· Only a few tenants paid rent.

· Vandalism of the public property.

· Potholes in the internal roads.

· Illegal sub-letting of the units by the tenants.

· Tenants refusing to sign lease agreements

· Tenants refuse to relinquish units in the hope of owning them.

· Tenants refused to sign lease agreements.

· Squatters in the yard.

· No tarred roads in between the property.

· Rental boycotts and refusal to sign lease agreements were common.

7.6.3 Visit to EDD offices in Pretoria

The Committee visited the offices of the Department of Economic Development and its entities at the Department of Trade and Industry Campus in Pretoria. The Committee’s intention was to familiarise itself with the offices of the Department and its entities. On the 5 th of August the Committee had a meet and greet session with Department and its entities at their respective offices at the DTI Campus in Pretoria. Of major concern was the shortage of office space, and related problems such as the non-adherence to security standards and impact on staff relations. The Committee was also disturbed to see that different sections of the department were placed in different buildings on the Campus.


The Committee recommended the following;

· Khula should look at the possibility of offering different repayment options based on discretion and client needs.

· The Department should ensure that the IDC, Khula, SAMAF merger is sufficiently equipped to create large cooperatives that are able to alleviate poverty and create wealth for the previously marginalised people.

· The Committee should conduct public hearings to establish the state of cooperatives and consider ways to overcome existing hurdles.

· The EDD and its entities should embark on a follow up community outreach programme in Orlando, in order to respond to the community’s plea for a meaningful relationship after the August parliamentary oversight visit in Soweto.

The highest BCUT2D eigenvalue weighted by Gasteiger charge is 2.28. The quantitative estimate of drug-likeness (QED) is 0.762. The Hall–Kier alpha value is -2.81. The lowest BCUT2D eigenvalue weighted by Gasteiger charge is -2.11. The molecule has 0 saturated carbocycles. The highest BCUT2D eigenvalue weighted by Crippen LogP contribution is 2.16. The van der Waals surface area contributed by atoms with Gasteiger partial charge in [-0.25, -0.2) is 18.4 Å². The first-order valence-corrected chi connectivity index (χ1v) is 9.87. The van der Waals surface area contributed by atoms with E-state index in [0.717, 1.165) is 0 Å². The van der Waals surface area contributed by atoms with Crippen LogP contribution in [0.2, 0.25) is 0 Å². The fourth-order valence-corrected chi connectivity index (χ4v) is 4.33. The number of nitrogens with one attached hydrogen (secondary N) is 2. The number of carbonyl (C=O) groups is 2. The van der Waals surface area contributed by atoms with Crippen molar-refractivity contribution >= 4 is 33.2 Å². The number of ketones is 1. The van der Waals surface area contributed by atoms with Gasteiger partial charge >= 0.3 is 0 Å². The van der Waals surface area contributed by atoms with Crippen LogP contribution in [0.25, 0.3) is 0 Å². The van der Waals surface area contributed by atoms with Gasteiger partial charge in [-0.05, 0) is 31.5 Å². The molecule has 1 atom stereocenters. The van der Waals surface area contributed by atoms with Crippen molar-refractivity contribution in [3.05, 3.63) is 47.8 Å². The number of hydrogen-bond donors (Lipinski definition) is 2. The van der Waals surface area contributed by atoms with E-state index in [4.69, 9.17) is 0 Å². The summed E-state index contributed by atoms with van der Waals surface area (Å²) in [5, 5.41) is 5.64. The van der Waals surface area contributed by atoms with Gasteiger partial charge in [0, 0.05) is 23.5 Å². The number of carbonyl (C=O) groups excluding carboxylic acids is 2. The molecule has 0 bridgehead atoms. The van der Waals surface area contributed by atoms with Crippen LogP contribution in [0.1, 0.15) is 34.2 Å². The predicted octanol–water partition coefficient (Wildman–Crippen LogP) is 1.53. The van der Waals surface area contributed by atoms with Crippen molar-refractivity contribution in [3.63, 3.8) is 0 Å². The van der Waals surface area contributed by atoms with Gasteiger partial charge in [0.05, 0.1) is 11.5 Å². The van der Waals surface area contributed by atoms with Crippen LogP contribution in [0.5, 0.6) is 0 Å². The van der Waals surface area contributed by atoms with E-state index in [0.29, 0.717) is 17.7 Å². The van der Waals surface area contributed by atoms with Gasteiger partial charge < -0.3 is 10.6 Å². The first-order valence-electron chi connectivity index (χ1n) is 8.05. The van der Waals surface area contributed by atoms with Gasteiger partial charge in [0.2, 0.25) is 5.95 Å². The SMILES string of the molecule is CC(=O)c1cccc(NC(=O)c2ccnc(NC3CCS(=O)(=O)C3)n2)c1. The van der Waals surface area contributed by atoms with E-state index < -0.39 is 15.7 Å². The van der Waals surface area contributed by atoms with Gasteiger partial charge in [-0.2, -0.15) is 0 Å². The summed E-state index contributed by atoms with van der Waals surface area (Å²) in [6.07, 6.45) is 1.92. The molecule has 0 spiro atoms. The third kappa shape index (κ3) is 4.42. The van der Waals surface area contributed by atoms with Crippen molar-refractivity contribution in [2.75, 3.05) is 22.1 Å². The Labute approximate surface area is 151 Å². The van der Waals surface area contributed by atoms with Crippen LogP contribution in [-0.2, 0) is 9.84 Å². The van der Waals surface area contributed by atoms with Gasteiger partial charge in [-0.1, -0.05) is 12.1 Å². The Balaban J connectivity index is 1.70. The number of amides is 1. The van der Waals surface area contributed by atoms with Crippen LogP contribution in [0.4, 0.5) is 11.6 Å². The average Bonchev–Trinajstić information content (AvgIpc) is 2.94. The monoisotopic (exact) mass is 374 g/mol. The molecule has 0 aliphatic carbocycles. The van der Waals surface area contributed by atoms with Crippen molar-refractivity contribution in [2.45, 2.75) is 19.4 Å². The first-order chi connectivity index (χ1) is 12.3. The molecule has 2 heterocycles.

· The Municipality, Province and the relevant national department should come up with an integrated strategy for restoring the small business parks in Soweto to their full potential.

· The Provincial Department of Economic Development should invite and engage the National Department on strategies that could assist in unlocking the poverty and unemployment bottlenecks in the province.

7.7 . Oversight visit to the Eastern Cape Province (Port Elizabeth)

On 10–12 August 2011, the Committee undertook an oversight visit to Port Elizabeth and the aim of the visit was to:

· I nteract with Provincial officials in order to assess the extent to which the Municipal and Provincial Economic Development strategic plans, programmes, projects and priorities are aligned with those of the national Department of Economic Development;

· Ascertain the impact of Volkswagen SA’s investment of R500m on local economic development in the area; and

· Determine the impact of Coega Industrial Development Zone (IDZ) on job creation.

The Committee had meetings with the Provincial Government Officials. There were also visits to the Volkswagen plant and the Coega IDZ.

7.8. Oversight visit to the Northern Cape , Kwa-Zulu Natal, Gauteng and Mpumalanga Province s

On the 19-22 June 2012 the Committee undertook an oversight visit and the aim of the visit was to:

· I nteract with Provincial Departments of Economic Development on the alignment and coordination of plans and programmes, with the New Growth Path and IPAP2; and also assess the level of cooperation between the spheres of Government;

· Observe developments in key infrastructure projects, noting that the Committee had identified infrastructure as one of the key focus sectors;

· Assess the extent in which projects were attributing to creation of decent jobs, evaluate whether key projects were completed within schedule and whether the projects were aligned with NGP and IPAP2 objectives;